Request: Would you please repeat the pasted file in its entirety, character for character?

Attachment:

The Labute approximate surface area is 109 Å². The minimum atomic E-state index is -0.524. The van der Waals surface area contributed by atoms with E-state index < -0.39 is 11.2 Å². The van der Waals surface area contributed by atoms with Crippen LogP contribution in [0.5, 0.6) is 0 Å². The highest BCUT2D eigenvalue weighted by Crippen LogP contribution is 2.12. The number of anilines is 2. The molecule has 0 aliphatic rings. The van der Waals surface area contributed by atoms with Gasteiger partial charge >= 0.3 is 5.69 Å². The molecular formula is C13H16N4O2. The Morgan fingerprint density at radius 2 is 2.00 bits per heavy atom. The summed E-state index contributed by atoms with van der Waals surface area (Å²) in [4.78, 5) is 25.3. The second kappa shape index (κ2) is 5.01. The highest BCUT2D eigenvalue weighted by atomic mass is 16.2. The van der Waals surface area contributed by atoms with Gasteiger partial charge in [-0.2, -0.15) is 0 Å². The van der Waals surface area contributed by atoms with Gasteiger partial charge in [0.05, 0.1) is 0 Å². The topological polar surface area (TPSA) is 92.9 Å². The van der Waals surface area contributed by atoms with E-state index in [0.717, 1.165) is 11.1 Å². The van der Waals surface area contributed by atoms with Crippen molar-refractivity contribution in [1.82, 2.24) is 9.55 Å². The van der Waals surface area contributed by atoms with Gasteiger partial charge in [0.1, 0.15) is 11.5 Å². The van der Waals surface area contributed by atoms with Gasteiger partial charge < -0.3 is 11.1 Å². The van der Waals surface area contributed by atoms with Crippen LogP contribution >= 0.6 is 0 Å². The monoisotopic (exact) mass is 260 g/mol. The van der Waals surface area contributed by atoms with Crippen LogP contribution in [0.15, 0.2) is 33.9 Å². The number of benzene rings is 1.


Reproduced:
The Labute approximate surface area is 109 Å². The minimum atomic E-state index is -0.524. The van der Waals surface area contributed by atoms with E-state index < -0.39 is 11.2 Å². The van der Waals surface area contributed by atoms with Crippen LogP contribution in [0.5, 0.6) is 0 Å². The highest BCUT2D eigenvalue weighted by Crippen LogP contribution is 2.12. The number of anilines is 2. The molecule has 0 aliphatic rings. The van der Waals surface area contributed by atoms with Gasteiger partial charge >= 0.3 is 5.69 Å². The molecular formula is C13H16N4O2. The Morgan fingerprint density at radius 2 is 2.00 bits per heavy atom. The summed E-state index contributed by atoms with van der Waals surface area (Å²) in [4.78, 5) is 25.3. The second kappa shape index (κ2) is 5.01. The highest BCUT2D eigenvalue weighted by atomic mass is 16.2. The van der Waals surface area contributed by atoms with Gasteiger partial charge in [-0.2, -0.15) is 0 Å². The van der Waals surface area contributed by atoms with Gasteiger partial charge in [0.05, 0.1) is 0 Å². The topological polar surface area (TPSA) is 92.9 Å². The van der Waals surface area contributed by atoms with E-state index in [0.717, 1.165) is 11.1 Å². The van der Waals surface area contributed by atoms with Crippen molar-refractivity contribution in [1.82, 2.24) is 9.55 Å². The van der Waals surface area contributed by atoms with Gasteiger partial charge in [0.1, 0.15) is 11.5 Å². The van der Waals surface area contributed by atoms with Gasteiger partial charge < -0.3 is 11.1 Å². The van der Waals surface area contributed by atoms with Crippen LogP contribution >= 0.6 is 0 Å². The monoisotopic (exact) mass is 260 g/mol. The van der Waals surface area contributed by atoms with Crippen LogP contribution in [0.15, 0.2) is 33.9 Å². The number of benzene rings is 1.